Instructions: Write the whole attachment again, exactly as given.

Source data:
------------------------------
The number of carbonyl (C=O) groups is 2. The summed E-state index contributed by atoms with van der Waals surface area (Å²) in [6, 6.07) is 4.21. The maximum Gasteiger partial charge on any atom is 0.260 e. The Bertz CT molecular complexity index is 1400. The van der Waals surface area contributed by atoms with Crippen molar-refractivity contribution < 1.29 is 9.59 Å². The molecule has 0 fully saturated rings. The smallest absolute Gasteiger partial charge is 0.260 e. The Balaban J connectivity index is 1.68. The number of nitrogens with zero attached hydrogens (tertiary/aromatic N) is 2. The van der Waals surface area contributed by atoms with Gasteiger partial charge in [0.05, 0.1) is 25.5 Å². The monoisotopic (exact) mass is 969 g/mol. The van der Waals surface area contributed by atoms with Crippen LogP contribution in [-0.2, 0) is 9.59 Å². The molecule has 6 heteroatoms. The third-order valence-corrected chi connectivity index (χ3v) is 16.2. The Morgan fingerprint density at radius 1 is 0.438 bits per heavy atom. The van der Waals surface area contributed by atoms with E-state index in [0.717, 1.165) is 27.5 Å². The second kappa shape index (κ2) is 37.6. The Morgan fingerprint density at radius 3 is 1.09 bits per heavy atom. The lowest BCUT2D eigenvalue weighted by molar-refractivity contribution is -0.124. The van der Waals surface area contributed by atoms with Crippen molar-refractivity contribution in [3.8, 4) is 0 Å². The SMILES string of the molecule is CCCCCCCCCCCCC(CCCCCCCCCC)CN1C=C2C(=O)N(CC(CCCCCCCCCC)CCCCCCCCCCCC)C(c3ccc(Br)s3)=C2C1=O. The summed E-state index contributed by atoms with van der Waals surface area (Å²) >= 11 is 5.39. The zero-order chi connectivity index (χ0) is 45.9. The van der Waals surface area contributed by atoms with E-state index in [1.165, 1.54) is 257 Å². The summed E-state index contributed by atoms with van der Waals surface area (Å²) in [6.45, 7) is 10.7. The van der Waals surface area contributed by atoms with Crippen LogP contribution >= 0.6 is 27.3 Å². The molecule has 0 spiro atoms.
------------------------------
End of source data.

The number of carbonyl (C=O) groups is 2. The summed E-state index contributed by atoms with van der Waals surface area (Å²) in [6, 6.07) is 4.21. The maximum Gasteiger partial charge on any atom is 0.260 e. The Bertz CT molecular complexity index is 1400. The van der Waals surface area contributed by atoms with Crippen molar-refractivity contribution < 1.29 is 9.59 Å². The molecule has 0 fully saturated rings. The smallest absolute Gasteiger partial charge is 0.260 e. The Balaban J connectivity index is 1.68. The number of nitrogens with zero attached hydrogens (tertiary/aromatic N) is 2. The van der Waals surface area contributed by atoms with Gasteiger partial charge in [0.05, 0.1) is 25.5 Å². The monoisotopic (exact) mass is 969 g/mol. The van der Waals surface area contributed by atoms with Crippen LogP contribution in [-0.2, 0) is 9.59 Å². The molecule has 6 heteroatoms. The third-order valence-corrected chi connectivity index (χ3v) is 16.2. The Morgan fingerprint density at radius 1 is 0.438 bits per heavy atom. The van der Waals surface area contributed by atoms with E-state index in [0.717, 1.165) is 27.5 Å². The second kappa shape index (κ2) is 37.6. The Morgan fingerprint density at radius 3 is 1.09 bits per heavy atom. The lowest BCUT2D eigenvalue weighted by molar-refractivity contribution is -0.124. The van der Waals surface area contributed by atoms with Crippen molar-refractivity contribution in [3.8, 4) is 0 Å². The SMILES string of the molecule is CCCCCCCCCCCCC(CCCCCCCCCC)CN1C=C2C(=O)N(CC(CCCCCCCCCC)CCCCCCCCCCCC)C(c3ccc(Br)s3)=C2C1=O. The summed E-state index contributed by atoms with van der Waals surface area (Å²) >= 11 is 5.39. The zero-order chi connectivity index (χ0) is 45.9. The van der Waals surface area contributed by atoms with E-state index in [1.165, 1.54) is 257 Å². The summed E-state index contributed by atoms with van der Waals surface area (Å²) in [6.45, 7) is 10.7. The van der Waals surface area contributed by atoms with Crippen LogP contribution >= 0.6 is 27.3 Å². The molecule has 0 spiro atoms.